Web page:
By Anne Morris
Connected devices could provide ‘unfettered access’ to homes
An increasing number of connected devices are being installed in homes globally as consumers embrace new smart home technologies, but many of these devices fail to provide even the most rudimentary level of security, warned Shailaja Shankar, general manager of mobile and ISP solutions at security expert McAfee.
“We’ve seen a huge shift in security within the connected home. The proliferation of IoT devices is bringing convenience and ease, but they are also increasing the number of possible points of attack in our homes,” Shankar said.
McAfee sees the greatest rise in vulnerability from IoT devices such as smart plugs, door locks or cameras, “which could provide unfettered access to homes”, said Shankar.
“IoT devices like security cameras, smart lights and digital video recorders are particularly easy to access remotely because they often come with factory-set admin passwords, and many of us never change them to something more secure,” she added.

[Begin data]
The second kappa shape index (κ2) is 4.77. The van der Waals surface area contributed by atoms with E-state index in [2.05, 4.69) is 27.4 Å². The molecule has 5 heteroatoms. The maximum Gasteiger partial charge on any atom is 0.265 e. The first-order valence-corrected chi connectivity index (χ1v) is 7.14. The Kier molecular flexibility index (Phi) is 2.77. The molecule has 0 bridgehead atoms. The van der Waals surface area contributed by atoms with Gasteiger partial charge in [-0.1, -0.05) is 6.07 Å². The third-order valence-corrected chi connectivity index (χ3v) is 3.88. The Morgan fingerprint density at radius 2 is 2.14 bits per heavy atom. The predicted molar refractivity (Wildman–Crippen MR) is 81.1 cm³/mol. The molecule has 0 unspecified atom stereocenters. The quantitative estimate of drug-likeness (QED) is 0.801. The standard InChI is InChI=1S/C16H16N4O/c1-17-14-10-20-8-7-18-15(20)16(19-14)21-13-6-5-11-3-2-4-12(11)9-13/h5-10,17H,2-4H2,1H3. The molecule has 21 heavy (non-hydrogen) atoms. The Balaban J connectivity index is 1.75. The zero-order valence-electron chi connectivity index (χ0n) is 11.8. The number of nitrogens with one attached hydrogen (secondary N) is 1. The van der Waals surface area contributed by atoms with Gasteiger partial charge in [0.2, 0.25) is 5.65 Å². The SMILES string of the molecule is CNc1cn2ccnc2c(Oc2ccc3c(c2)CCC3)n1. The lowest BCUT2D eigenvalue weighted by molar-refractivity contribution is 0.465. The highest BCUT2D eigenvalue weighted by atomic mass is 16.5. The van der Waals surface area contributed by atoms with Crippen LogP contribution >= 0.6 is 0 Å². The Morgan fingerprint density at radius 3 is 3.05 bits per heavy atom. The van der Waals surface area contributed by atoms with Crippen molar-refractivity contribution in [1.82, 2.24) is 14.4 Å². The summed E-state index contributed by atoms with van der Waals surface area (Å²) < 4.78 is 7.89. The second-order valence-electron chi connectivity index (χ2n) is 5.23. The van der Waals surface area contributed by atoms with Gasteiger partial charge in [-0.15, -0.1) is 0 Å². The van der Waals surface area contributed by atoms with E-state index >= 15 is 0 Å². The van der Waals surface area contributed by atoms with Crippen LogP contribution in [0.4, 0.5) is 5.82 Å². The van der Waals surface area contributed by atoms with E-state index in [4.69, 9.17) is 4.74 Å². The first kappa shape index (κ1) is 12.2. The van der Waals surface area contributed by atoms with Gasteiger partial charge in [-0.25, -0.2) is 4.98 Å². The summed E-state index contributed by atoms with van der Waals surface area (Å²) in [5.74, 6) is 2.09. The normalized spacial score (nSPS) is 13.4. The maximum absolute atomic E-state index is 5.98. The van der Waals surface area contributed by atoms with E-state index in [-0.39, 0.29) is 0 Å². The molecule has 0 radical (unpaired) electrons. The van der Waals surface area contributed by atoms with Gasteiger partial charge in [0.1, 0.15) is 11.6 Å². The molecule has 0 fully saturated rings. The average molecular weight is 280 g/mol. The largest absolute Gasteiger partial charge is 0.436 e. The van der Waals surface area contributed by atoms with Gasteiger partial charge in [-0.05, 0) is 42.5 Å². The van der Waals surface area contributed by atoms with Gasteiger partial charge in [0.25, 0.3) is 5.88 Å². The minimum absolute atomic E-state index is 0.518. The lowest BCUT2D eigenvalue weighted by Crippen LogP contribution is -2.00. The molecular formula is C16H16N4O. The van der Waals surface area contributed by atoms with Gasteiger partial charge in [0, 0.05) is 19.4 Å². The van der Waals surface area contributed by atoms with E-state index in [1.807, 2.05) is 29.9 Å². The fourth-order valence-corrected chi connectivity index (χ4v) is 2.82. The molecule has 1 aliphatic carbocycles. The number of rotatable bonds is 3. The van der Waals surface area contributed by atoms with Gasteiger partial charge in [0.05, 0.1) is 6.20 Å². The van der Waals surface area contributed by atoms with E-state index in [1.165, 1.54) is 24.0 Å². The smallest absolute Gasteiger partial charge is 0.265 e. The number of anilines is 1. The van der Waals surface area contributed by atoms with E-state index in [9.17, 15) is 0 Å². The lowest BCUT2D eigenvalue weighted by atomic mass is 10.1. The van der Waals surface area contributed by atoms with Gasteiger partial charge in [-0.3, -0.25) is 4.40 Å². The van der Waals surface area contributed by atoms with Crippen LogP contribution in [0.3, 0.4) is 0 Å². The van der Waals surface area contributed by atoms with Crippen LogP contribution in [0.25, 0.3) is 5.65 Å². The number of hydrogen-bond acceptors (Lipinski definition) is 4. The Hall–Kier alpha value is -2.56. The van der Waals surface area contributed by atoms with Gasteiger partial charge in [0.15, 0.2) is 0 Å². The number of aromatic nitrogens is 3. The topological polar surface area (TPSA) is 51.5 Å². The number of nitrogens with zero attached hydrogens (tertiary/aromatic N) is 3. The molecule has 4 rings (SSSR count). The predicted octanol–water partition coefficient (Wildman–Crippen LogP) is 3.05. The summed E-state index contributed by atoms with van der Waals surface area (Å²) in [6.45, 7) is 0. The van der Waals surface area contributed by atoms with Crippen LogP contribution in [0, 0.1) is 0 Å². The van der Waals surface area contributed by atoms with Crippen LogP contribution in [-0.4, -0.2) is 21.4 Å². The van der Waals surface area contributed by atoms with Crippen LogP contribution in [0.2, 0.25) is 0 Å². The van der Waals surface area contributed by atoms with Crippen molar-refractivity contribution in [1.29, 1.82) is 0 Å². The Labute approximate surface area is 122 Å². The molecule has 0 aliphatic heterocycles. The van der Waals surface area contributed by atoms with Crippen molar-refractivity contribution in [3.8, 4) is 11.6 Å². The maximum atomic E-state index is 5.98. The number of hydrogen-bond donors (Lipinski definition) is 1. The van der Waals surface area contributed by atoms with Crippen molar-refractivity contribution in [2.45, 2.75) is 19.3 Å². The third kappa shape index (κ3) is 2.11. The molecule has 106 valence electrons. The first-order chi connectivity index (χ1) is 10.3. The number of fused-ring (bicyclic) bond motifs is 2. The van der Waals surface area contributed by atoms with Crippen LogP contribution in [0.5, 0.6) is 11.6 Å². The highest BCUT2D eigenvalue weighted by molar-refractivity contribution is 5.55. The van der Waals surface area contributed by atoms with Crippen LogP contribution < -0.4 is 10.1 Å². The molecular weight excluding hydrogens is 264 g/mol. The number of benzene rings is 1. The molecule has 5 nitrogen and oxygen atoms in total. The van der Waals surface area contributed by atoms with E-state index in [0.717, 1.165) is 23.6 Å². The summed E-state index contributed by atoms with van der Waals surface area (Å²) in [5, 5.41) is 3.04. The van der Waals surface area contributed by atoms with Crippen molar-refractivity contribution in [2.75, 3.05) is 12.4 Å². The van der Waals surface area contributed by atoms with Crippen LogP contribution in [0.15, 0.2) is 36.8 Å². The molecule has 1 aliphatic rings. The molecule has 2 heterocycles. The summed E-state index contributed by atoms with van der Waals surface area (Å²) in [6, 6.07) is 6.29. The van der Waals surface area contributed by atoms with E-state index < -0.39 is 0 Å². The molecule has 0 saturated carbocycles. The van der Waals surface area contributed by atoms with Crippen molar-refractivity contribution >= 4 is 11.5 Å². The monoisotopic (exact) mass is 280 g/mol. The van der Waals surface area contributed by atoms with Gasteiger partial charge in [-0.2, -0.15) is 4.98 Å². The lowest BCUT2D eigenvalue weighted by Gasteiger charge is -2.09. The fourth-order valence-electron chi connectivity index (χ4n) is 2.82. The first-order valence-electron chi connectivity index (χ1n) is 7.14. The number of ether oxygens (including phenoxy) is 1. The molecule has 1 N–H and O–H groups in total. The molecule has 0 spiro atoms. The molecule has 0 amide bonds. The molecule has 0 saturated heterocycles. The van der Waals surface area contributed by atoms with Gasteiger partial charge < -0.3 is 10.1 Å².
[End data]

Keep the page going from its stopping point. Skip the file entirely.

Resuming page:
These risks are only set to grow in the 5G era as more data is transmitted across networks and hosted in the cloud. In order to mitigate these “endless risks”, Shankar said operators must think “security first and service second”.
Her advice to both operators and consumers is to think about the security of a new device before it is connected to the home network.
“Security is a collective responsibility,” Shankar said. “Consumers, device manufacturers, cloud service providers, ISPs and carriers all need to be collaborating to educate each other about the next wave of threats.”